JOHANNESBURG — South Africa is one of the world’s best-endowed countries in terms of mineral wealth. Yet it ranks only 66th in the world for its attractiveness as a destination for mining investment. In 1986, the industry employed 832,000 people. By last year that figure had dropped to 485,000. Then, as now, the industry is a huge employer of largely unskilled labour. Of course, mines have closed because ore has run out. But investors blame government meddling – and the hostile labour environment – for the industry’s continuing downward spiral. On June 15 the Minister of Mineral Resources, Mosebenzi Zwane, released his new Mining Charter. Is it yet another instance of government interference? Will it be benefiting the poor and jobless or, once again, is it simply a tool to enrich the chosen few in the ANC’s elite, including their friends? Here we delve into the mining minister’s thinking. In italics, how he presented it to the nation – and in Roman type, what we really believe goes through his mind. – Colin Collard
By Colin Collard*
“The mining industry has been the bedrock of the South African economy for over 100 years. The sector has made many positive contributions to the development of our economy, and some of the infrastructure and industries thriving today are as a direct resulting of mining.
“We cannot deny, however, that there have been some undesirable effects, brought on by decades of colonialism and apartheid.
“Unemployment, inequality and poverty have been growing over the years, creating an untenable situation.
“Of course, people like to blame the ANC for the widespread unemployment. They say we lack ideas, are anti-business, don’t know what we are doing, etc. But we’ve been in power for, what is it, just under a quarter of a century—that isn’t long, is it?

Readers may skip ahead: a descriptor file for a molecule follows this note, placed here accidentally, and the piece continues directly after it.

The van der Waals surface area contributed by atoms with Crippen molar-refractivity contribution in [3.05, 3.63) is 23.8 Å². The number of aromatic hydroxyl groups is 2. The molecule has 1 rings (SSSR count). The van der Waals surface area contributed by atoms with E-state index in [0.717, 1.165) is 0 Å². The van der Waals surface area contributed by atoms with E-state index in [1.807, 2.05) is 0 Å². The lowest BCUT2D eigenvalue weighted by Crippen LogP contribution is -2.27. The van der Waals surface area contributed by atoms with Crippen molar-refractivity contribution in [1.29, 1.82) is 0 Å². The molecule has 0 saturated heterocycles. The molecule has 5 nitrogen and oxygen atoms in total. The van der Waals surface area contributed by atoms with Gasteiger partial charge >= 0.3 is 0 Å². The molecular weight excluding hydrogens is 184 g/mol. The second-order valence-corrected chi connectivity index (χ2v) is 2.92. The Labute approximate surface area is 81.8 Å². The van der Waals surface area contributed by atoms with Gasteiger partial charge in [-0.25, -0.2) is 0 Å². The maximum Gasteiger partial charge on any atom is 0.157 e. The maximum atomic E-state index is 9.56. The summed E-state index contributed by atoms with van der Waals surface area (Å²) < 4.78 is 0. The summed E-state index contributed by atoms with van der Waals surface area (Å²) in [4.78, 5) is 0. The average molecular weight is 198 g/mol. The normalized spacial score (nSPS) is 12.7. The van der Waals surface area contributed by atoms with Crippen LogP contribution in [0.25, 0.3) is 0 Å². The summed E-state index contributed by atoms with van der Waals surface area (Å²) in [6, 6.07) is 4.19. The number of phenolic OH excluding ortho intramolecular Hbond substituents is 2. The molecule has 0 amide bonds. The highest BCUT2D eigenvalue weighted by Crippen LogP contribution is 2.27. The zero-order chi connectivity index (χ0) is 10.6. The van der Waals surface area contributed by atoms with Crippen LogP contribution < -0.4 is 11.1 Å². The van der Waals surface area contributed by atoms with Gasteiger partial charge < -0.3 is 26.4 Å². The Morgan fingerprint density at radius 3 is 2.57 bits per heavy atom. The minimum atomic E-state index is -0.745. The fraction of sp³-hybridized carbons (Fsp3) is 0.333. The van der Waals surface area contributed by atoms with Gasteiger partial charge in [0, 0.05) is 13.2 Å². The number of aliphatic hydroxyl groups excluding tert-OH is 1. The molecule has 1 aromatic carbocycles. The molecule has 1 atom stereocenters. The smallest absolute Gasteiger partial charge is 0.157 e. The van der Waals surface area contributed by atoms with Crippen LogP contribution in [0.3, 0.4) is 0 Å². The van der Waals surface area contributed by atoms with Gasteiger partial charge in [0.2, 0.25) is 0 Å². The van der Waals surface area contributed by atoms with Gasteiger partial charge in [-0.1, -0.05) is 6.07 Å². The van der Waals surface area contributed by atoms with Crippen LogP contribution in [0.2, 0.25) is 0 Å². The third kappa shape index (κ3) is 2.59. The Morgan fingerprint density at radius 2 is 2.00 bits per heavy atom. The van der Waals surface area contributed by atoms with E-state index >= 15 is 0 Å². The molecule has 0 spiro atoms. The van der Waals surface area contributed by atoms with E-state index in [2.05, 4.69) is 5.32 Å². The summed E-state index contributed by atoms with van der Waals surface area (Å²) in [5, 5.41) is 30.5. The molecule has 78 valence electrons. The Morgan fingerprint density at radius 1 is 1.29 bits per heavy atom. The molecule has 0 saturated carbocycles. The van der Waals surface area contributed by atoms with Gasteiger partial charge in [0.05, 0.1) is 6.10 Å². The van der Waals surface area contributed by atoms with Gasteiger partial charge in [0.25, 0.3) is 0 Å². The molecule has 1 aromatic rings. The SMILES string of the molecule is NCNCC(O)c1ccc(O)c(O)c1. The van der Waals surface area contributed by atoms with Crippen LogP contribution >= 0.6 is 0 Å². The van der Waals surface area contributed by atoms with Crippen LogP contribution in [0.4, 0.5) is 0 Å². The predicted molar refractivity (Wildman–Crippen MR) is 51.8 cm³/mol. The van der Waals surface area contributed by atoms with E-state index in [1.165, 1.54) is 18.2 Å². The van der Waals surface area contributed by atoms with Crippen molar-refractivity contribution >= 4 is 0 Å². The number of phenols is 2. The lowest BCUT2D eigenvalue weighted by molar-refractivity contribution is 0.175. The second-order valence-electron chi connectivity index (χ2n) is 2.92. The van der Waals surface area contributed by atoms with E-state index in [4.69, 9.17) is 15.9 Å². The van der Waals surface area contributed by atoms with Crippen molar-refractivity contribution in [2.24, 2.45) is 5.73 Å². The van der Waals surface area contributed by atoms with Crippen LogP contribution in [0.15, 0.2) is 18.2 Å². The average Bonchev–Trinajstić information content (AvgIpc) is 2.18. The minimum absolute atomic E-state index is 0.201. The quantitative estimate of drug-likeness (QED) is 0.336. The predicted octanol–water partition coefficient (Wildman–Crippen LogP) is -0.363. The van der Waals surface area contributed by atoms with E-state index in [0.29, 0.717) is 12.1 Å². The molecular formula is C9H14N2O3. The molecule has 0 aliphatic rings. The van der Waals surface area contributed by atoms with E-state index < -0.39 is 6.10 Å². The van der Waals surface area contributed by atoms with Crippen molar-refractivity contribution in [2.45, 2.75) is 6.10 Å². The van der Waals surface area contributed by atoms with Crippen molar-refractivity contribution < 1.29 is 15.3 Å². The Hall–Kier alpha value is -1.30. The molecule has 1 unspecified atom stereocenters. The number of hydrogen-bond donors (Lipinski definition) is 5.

“What is comforting is that today a poor rural shack dweller visiting the city can see many blacks who are rich, indeed some who are very rich. So, even though it is taking a little bit longer than we wish, we are getting there, aren’t we? Anyway, we’d like to spread this type of wealth around a little more. And that’s the purpose of this Mining Charter.
“The birth of South Africa’s democracy in 1994 brought about political freedom for all. Vast economic imbalances remain a challenge, particularly when the majority of South Africans have yet to see meaningful economic participation or ownership of these minerals.
“Naturally, I am not discounting the 40% of earnings the mining industry contributes to government in tax, a rate which many say is among the highest in the world. And I am not denigrating the mining industry’s contributions by way of licenses or its royalty payments to communities. Or that mining employs half a million people who in turn pay taxes to the government. I am also not unmindful of the dividends the mining companies pay to the state’s Industrial Development Corporation and to the government employees’ pension fund. Or even the R200 billion that has already been transferred to black individuals or organisations in empowerment deals. We, as government, see none of these contributions as a problem.